Lysis (Greek λύσις, lýsis from lýein "to separate") refers to the breaking down of a cell, often by viral, enzymic, or osmotic mechanisms that compromise its integrity. A fluid containing the contents of lysed cells is called a "lysate".
Many species of bacteria are subject to lysis by the enzyme lysozyme, found in animal saliva, egg white, and other secretions.1 Phage lytic enzymes (lysins) produced during bacteriophage infection are responsible for the ability of these viruses to lyse bacterial cells.2 Penicillin and related β-lactam antibiotics cause the death of bacteria through enzyme-mediated lysis that occurs after the drug causes the bacterium to form a defective cell wall.3 If cell wall is completely lost, the bacterium is referred as a protoplast if penicillin was used on gram-positive bacteria, and spheroplast when used on gram-negative bacteria.
Cytolysis does not occur under normal conditions in plant cells because plant cells have a strong cell wall that contains the osmotic pressure, or turgor pressure, that would otherwise cause cytolysis to occur.
Plasmolysis is the contraction of cells within plants due to the loss of water through osmosis. In a hypertonic environment, the cell membrane peels off of the cell wall and the vacuole collapses. These cells will eventually wilt and die unless the flow of water caused by osmosis can stop the contraction of the cell membrane.5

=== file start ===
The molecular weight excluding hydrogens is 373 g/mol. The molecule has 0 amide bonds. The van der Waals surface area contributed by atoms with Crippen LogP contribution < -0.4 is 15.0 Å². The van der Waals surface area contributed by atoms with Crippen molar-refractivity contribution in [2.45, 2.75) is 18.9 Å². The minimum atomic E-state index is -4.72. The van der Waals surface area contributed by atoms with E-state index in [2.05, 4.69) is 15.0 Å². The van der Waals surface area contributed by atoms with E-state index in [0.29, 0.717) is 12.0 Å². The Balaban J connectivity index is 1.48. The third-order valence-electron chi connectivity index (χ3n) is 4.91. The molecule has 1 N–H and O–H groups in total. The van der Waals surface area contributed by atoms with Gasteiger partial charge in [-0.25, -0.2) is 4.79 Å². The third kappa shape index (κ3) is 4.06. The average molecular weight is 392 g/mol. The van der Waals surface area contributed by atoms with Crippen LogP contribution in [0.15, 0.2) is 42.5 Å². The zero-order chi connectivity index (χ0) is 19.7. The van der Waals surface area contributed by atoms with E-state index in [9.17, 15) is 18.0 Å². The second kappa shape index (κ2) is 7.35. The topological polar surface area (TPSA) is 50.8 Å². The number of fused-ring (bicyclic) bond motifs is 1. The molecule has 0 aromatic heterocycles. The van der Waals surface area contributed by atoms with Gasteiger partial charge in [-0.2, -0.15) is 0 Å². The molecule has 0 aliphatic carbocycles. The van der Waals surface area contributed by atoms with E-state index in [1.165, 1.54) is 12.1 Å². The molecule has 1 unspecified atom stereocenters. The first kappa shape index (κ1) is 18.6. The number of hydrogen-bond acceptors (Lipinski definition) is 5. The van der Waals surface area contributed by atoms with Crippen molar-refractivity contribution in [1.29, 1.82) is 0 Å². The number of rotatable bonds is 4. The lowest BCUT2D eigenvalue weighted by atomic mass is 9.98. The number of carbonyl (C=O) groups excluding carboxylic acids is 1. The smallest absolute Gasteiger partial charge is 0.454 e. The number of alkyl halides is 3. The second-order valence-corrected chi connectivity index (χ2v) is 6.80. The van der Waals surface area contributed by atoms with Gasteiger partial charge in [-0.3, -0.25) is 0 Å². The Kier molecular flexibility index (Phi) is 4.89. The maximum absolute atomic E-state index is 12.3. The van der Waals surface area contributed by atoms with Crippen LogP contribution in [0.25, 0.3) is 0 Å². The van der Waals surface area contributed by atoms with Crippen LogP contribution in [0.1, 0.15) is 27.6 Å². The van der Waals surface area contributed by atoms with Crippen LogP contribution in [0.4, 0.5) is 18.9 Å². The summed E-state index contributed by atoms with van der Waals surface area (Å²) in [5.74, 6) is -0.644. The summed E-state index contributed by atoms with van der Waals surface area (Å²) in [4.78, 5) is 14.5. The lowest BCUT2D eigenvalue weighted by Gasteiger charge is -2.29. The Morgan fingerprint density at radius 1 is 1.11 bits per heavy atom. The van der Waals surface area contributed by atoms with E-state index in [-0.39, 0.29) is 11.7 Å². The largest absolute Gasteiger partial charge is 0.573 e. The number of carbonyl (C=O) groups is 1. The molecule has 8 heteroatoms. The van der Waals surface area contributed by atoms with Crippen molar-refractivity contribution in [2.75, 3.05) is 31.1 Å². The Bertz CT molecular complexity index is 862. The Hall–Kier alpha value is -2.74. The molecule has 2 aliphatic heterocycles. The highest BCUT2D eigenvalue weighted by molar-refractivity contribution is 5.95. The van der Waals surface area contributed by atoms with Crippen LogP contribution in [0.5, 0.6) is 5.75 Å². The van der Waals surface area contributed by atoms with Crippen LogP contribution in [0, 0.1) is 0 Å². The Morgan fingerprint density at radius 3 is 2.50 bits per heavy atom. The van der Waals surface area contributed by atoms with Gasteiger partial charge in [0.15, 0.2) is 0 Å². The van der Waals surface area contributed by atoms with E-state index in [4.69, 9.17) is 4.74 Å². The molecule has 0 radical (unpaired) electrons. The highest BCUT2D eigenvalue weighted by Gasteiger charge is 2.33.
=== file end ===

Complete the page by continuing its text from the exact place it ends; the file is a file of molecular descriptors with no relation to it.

- Main article: Red Blood Cell
Cell lysis (splitting of cells) is used to break open cells when it is desirable to avoid shear forces that would denature or degrade sensitive macromolecules, such as proteins and DNA. For example, lysis is used in western and Southern blotting to analyze the composition of specific proteins, lipids, and nucleic acids individually or as complexes. Depending upon the detergent used, either all or some membranes are lysed. For example, if only the cell membrane is lysed then gradient centrifugation can be used to collect certain organelles.
- P. Jollès, ed. (1996). Lysozymes--model enzymes in biochemistry and biology. Basel: Birkhäuser Verlag. pp. 35–64. ISBN 978-3-7643-5121-2.
- Nelson, D.; Loomis, L.; Fischetti, V. A. (20 March 2001). "Prevention and elimination of upper respiratory colonization of mice by group A streptococci by using a bacteriophage lytic enzyme". Proceedings of the National Academy of Sciences 98 (7): 4107–12. doi:10.1073/pnas.061038398.
- Scholar, E. M.; Pratt, W. B. (2000). The antimicrobial drugs (2nd ed.). Oxford University Press. pp. 61–64.
- "Oncolysis". Medical Dictionary. Farlex. Retrieved 27 March 2013.
- "Wiley InterScience : Journals : New Phytologist". www3.interscience.wiley.com. Retrieved 2008-09-11.dead link
- Red blood cells do more than just carry oxygen. New findings by NUS team show they aggressively attack bacteria too., The Straits Times, 1 September 2007
- Jiang N, Tan NS, Ho B, Ding JL (October 2007). "Respiratory protein-generated reactive oxygen species as an antimicrobial strategy". Nature Immunology 8 (10): 1114–22. doi:10.1038/ni1501. PMID 17721536.
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